The Whitney Biennial – The End In Sight?

Spending Friday at the Whitney Museum of American Art’s Biennial was like spending an afternoon watching YouTube, except the Whitney’s installations were of a lower production quality and were vastly less meaningful — even when shouting their relevance at full volume. Room after room showed video after video in the show billed as the art world’s statement of what’s happening now, a statement, the Whitney will tell you, it has been making for over 75 years.

But this version of the Beinnial is about yesterday not about today, or tomorrow. Missing is any sense of the new movement that’s rapidly coloring our aesthetic, the post-postmodernism movement (we are going to need a better term eventually). It’s been forming in literature, and is influencing the visual art world, probably leading it, after building for nine years or so now, but you would never know it from visiting the Whitney. The 2010 Biennial is not about what’s coming, it is about more of the same, but louder and more self-absorbed.

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SimpleText, TaskPaper, WriteRoom, Notational Velocity – Going minimalist with my notes

Going minimalist with my note taking tools has been a fantastic boon to my work flow. Using applications and tools that let me access my data set of files, without taking them over and making my work flow conform to the needs of those applications, has removed a whole set of steps, perhaps most importantly the one between capturing ideas and processing them to finished work.

Here’s what I’m doing now:

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Chameleon In Chief

How could I have said such bad things about President Obama? How could I have said he was the leader of the grow-the-government-at-all-costs liberal wing of the Democratic Party? How could I, like Charlie Krauthammer, use the term Social Democrat, even when others were using the more pejorative, Socialist? How could I have ever suspected that by taking over the auto industry, trying to take over the banking industry, writing legislation to take over the medical industry, that Obama was really the candidate of fiscal responsibility and small government? Federalization? Heck no! We’re all Republicans here, now.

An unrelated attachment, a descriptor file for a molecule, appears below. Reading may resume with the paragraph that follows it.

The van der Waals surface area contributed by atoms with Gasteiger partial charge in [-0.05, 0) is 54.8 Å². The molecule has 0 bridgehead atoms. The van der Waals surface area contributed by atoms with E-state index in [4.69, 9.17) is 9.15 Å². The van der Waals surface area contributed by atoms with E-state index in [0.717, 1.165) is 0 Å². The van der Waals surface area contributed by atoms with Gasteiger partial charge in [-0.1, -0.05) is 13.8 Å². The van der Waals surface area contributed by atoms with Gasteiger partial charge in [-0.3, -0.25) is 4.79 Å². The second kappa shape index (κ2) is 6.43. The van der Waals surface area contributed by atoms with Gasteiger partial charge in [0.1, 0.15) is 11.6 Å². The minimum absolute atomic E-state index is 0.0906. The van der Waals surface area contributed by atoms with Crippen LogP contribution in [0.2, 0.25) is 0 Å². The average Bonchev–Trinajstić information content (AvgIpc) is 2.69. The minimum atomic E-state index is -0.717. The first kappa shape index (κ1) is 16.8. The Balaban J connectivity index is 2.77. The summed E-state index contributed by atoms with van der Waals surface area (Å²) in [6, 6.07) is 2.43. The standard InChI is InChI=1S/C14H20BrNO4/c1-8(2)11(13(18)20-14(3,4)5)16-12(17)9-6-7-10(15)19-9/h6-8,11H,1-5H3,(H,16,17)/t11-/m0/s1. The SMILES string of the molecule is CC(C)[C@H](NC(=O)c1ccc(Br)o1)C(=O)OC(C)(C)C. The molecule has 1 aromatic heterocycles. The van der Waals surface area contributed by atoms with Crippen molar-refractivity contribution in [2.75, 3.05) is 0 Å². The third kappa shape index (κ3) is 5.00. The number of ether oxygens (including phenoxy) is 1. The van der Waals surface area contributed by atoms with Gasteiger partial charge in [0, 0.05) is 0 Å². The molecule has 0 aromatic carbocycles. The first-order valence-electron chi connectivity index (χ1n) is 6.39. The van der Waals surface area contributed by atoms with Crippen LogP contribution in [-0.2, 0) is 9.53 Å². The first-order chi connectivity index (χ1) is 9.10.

The Left must be in horror watching Obama-Reagan, just as the rest of us were when we watched Obama-Marx. Jon Stewart is just fit to be tied, brutalizing the once deified savior of activist government. The New York Times is on suicide watch. Lord knows what Jessie is thinking.

But the chameleon in chief knows what the country is saying. Having just lost Teddy Kennedy’s seat to a gulp Republican (“The dream will never die!”), by voters who said in follow-on-polls they were voting specifically against Obama and ObamaCare, the ex-liberal savior may as well have just put on a cowboy hat. He’s gone full Texan.

But as I said back in November, Obama was elected by being an empty vessel — purposefully revealing nothing, specifically stating no policies — having led an eventless professional life so there would be no record to consider during the big game of a national election. He became the place the country poured all its hopes and dreams regardless of how found-less or specious those hopes and dreams might be.

During his first year, when he came out as a radical liberal, federalizing all he could see, feeling all powerful from majorities in both houses of Congress, the American people stood back and said, “We didn’t vote for this.” So now Obama is showing his true colors, which is no color except the background of the moment. A meaner person would call this principle-less.

Many saw it coming. With his Nobel Peace Prize acceptance speech, and its definition of the Obama Doctrine heads started spinning from Obama Dissonance. In a doctrine only an imperialist could love, Obama declared that the U.S. had the right to preemptively and unilaterally invade any country that we determined to be “evil.” Wow! There was silence in Stockholm, and that was such a short time after the bowing and scraping tour of global apology.

The same feeling is raging through the camps of the American Left today. After the State of the Union speech last night the grand federalizer is now the leader of the small government movement. Wow, wow!

The question you have to ask yourself is, do you believe him? Can you believe him? We all want(ed) to believe him in November. But really, how far can one bend their core beliefs before the rest of us say: I’m not so sure you should be in charge of the power of the federal government anymore, you know, the guys with the guns, because I have no idea what you are going to do with it. A lot of the people on the Right, the core of the tea-party movement, had enough of him over the summer. It feels like the rest of us are well on the way to getting there to.